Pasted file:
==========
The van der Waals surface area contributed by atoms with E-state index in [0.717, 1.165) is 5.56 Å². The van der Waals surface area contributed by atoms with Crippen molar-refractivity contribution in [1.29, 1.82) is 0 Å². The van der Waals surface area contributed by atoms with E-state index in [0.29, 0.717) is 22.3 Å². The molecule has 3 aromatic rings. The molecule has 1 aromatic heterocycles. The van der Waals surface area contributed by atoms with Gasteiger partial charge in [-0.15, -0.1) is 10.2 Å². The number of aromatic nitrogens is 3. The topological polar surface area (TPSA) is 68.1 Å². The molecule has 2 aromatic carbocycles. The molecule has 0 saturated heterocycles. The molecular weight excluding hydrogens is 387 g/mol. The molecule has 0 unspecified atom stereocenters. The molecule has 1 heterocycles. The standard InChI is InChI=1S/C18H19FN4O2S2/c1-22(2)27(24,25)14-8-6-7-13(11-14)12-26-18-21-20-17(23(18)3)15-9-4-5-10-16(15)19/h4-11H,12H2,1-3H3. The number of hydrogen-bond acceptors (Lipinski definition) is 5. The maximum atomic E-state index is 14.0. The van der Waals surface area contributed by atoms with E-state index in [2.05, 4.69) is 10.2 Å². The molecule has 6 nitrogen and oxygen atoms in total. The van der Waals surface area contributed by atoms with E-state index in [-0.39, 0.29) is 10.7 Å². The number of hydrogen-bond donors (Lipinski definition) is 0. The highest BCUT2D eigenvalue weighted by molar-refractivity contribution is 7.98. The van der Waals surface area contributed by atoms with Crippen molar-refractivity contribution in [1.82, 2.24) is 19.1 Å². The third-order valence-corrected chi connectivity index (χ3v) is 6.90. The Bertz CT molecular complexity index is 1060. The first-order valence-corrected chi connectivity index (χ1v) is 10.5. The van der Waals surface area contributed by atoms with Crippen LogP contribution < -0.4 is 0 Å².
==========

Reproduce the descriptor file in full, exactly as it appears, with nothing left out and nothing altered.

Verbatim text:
The van der Waals surface area contributed by atoms with E-state index in [0.717, 1.165) is 5.56 Å². The van der Waals surface area contributed by atoms with Crippen molar-refractivity contribution in [1.29, 1.82) is 0 Å². The van der Waals surface area contributed by atoms with E-state index in [0.29, 0.717) is 22.3 Å². The molecule has 3 aromatic rings. The molecule has 1 aromatic heterocycles. The van der Waals surface area contributed by atoms with Gasteiger partial charge in [-0.15, -0.1) is 10.2 Å². The number of aromatic nitrogens is 3. The topological polar surface area (TPSA) is 68.1 Å². The molecule has 2 aromatic carbocycles. The molecule has 0 saturated heterocycles. The molecular weight excluding hydrogens is 387 g/mol. The molecule has 0 unspecified atom stereocenters. The molecule has 1 heterocycles. The standard InChI is InChI=1S/C18H19FN4O2S2/c1-22(2)27(24,25)14-8-6-7-13(11-14)12-26-18-21-20-17(23(18)3)15-9-4-5-10-16(15)19/h4-11H,12H2,1-3H3. The number of hydrogen-bond acceptors (Lipinski definition) is 5. The maximum atomic E-state index is 14.0. The van der Waals surface area contributed by atoms with E-state index in [2.05, 4.69) is 10.2 Å². The molecule has 6 nitrogen and oxygen atoms in total. The van der Waals surface area contributed by atoms with E-state index in [-0.39, 0.29) is 10.7 Å². The number of hydrogen-bond donors (Lipinski definition) is 0. The highest BCUT2D eigenvalue weighted by molar-refractivity contribution is 7.98. The van der Waals surface area contributed by atoms with Crippen molar-refractivity contribution in [1.82, 2.24) is 19.1 Å². The third-order valence-corrected chi connectivity index (χ3v) is 6.90. The Bertz CT molecular complexity index is 1060. The first-order valence-corrected chi connectivity index (χ1v) is 10.5. The van der Waals surface area contributed by atoms with Crippen LogP contribution < -0.4 is 0 Å².